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From Beijng to Tokyo, from Seoul to New Delhi, LinkAsia takes viewers into media about Asia – from Asia – offering unfiltered insight into one of the most diverse, fast-paced regions of the globe.

 

The LinkAsia blog features in-depth analysis from expert contributors and LinkAsia producers, as well as transcripts from NHK Japan reports.

 

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LinkAsia News Brief

Former Japanese PM Seeks to Mend Ties with South Korea

Former Japanese Prime Minister Tomiichi Murayama has stepped front and center into the argument over history between his country and South Korea. He is famous for the so-called ‘Murayama statement’ in 1995 apologizing for Imperial Japan’s aggression in the first half of the 20th century, he said, "Japan…through its colonial rule and digression caused tremendous damage and suffering to the people of many countries, particularly those of Asian nations," he further went on to say "[I] express here once again my feelings of deep remorse and submit my heartfelt apology."


During a recent visit to Seoul, Murayama said all Japanese prime ministers are bound by the apology he made back in 1995.  And the current one, Shinzo Abe, had no choice but to do the same.  Murayama’s statement got wide play in South Korea and Japan. Here's Japan's public broadcaster NHK.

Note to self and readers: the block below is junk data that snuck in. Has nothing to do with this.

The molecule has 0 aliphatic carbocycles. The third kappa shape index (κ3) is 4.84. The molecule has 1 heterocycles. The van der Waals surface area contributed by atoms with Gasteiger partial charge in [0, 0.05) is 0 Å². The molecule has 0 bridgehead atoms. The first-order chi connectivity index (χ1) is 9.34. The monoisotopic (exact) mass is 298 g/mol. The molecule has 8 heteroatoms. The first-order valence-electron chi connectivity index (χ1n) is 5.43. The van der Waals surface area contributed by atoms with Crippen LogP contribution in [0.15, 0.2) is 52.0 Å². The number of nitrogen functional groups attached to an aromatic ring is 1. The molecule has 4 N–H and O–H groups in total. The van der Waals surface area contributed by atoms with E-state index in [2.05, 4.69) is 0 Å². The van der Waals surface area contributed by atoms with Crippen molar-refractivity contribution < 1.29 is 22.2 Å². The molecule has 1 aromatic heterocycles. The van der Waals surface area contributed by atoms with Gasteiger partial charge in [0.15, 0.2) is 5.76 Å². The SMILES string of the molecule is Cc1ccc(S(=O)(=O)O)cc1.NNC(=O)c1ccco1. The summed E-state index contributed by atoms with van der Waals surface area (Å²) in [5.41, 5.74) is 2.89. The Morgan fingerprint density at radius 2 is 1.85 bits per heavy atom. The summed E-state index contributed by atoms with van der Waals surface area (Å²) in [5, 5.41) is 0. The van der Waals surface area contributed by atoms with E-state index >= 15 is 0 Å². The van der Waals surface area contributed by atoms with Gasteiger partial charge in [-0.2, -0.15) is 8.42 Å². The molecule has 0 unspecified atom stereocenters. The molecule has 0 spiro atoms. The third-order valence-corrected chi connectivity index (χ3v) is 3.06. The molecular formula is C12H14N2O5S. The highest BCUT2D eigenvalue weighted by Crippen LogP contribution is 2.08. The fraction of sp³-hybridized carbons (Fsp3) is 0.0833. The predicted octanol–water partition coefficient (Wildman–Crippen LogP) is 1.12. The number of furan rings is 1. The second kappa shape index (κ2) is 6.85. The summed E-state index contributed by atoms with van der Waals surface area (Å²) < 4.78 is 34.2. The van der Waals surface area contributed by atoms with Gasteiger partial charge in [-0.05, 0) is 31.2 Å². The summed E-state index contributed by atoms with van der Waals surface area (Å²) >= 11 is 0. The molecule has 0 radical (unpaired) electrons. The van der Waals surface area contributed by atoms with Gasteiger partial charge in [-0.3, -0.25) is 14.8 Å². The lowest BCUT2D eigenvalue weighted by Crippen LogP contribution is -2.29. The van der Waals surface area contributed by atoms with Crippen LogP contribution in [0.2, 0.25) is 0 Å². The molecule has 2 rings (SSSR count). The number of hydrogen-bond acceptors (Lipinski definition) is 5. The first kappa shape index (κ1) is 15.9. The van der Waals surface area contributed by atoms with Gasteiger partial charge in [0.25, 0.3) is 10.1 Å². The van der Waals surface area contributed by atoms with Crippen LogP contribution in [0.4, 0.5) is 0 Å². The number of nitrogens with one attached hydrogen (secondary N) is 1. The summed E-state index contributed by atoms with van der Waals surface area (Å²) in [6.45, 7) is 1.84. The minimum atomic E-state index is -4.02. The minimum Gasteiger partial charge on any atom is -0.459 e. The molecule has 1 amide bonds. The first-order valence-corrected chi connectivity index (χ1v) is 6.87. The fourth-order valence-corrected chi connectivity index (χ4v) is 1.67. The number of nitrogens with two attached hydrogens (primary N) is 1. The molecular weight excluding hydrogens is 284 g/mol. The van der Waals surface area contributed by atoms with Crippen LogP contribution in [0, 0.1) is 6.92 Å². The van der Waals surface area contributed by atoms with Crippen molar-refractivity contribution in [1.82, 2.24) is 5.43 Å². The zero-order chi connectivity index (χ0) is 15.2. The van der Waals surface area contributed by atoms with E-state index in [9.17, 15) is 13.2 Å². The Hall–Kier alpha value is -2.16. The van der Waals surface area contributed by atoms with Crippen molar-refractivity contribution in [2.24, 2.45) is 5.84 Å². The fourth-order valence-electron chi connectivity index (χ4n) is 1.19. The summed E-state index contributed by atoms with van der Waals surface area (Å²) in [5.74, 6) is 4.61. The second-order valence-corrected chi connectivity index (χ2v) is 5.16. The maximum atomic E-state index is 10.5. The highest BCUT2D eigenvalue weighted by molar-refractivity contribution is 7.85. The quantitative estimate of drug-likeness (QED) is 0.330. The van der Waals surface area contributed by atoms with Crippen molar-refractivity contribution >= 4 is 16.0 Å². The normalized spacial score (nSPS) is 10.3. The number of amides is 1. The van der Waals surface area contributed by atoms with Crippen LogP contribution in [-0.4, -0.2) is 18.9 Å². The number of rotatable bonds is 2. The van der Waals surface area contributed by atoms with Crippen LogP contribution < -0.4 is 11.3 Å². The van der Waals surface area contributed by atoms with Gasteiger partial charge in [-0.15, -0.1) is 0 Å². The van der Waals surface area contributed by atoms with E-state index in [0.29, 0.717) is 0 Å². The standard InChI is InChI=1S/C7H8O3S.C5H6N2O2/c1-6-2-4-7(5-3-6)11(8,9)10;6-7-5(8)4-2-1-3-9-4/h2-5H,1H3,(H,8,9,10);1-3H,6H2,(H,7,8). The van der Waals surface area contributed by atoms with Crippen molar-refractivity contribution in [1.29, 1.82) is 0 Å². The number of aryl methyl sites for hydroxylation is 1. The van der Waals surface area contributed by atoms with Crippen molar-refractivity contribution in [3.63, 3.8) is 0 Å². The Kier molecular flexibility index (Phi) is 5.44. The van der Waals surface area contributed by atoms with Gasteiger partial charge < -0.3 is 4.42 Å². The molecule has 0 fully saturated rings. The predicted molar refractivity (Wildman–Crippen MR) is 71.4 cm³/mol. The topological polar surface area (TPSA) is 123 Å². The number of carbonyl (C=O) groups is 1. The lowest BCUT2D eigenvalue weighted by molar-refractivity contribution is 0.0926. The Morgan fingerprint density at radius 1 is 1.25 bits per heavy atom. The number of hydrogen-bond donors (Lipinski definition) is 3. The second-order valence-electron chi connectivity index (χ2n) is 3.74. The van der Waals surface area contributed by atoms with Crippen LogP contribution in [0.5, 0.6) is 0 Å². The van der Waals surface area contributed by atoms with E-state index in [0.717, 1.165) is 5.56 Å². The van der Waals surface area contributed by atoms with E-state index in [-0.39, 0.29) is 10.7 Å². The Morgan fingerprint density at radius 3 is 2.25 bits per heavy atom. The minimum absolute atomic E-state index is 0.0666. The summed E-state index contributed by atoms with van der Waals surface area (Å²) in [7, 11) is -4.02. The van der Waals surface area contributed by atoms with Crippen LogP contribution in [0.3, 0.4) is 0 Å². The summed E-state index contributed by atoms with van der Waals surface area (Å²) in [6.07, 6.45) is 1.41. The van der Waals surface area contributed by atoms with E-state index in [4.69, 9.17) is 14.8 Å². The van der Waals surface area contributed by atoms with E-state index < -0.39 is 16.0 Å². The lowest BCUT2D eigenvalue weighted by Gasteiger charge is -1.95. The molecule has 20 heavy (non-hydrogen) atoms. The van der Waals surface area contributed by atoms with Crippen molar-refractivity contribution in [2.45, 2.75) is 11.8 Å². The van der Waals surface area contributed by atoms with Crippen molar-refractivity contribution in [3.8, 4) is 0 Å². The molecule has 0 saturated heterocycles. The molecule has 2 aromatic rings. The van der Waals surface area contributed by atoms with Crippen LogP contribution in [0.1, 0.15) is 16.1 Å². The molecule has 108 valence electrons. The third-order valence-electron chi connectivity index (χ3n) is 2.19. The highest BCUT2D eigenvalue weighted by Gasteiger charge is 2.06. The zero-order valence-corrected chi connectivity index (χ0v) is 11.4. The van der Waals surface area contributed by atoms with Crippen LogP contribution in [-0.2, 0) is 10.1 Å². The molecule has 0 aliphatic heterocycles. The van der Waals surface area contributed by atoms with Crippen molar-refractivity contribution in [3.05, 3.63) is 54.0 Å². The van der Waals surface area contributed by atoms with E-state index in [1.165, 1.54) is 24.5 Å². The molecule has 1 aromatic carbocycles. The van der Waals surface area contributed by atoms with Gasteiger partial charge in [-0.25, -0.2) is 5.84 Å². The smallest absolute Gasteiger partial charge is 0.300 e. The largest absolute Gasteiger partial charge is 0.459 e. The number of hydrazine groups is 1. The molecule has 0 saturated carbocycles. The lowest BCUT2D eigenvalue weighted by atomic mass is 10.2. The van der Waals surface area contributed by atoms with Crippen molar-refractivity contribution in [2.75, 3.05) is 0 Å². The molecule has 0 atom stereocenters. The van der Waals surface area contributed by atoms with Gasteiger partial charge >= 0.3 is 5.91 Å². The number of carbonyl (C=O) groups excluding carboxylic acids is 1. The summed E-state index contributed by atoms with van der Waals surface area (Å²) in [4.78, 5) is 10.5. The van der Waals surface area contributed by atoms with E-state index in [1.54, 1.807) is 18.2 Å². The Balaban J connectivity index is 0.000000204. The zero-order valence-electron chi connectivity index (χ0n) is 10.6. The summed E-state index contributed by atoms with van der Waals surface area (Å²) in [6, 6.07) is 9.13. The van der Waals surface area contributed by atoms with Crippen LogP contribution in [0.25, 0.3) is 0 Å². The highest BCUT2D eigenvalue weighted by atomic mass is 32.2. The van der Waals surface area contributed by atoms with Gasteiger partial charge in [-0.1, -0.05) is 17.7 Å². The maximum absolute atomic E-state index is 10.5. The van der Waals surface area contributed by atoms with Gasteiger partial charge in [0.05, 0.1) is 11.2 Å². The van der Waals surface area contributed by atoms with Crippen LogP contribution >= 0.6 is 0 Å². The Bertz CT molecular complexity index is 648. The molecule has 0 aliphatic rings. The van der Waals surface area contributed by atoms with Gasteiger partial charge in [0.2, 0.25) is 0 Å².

Reporter:

Murayama is the former leader of Japan’s Social Democratic Party, which is currently in opposition. He is on a private visit to South Korea – invited by the country's opposition lawmakers.


Tomiichi Murayama:

I am convinced that my statement has national consensus. Therefore, I can assure you that Mr. Shinzo Abe, as prime minister of Japan, cannot deny my apology.


Reporter:

Murayama called on South Koreans to work to improve relations with Japan that have soured over historical and other issues.


Tomiichi Murayama:

Japan and South Korea must maintain friendly ties. For their mutual benefit, the development of the whole Asian region and world peace.


Reporter:

South Korean president Park Guen-hye reportedly considered meeting with Murayama, but decided not to.

 
 

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U.S. State Enters the Sea Naming Game in Textbook Controversy

South Korea and Japan seem to be in disagreement over what to call the body of water that lies between them. Japanese call it the Sea of Japan, but to South Koreans it's the East Sea. That dispute is now causing waves in the US. One state wants to publish both names in school textbooks. Here's Japan's NHK.

 

Reporter: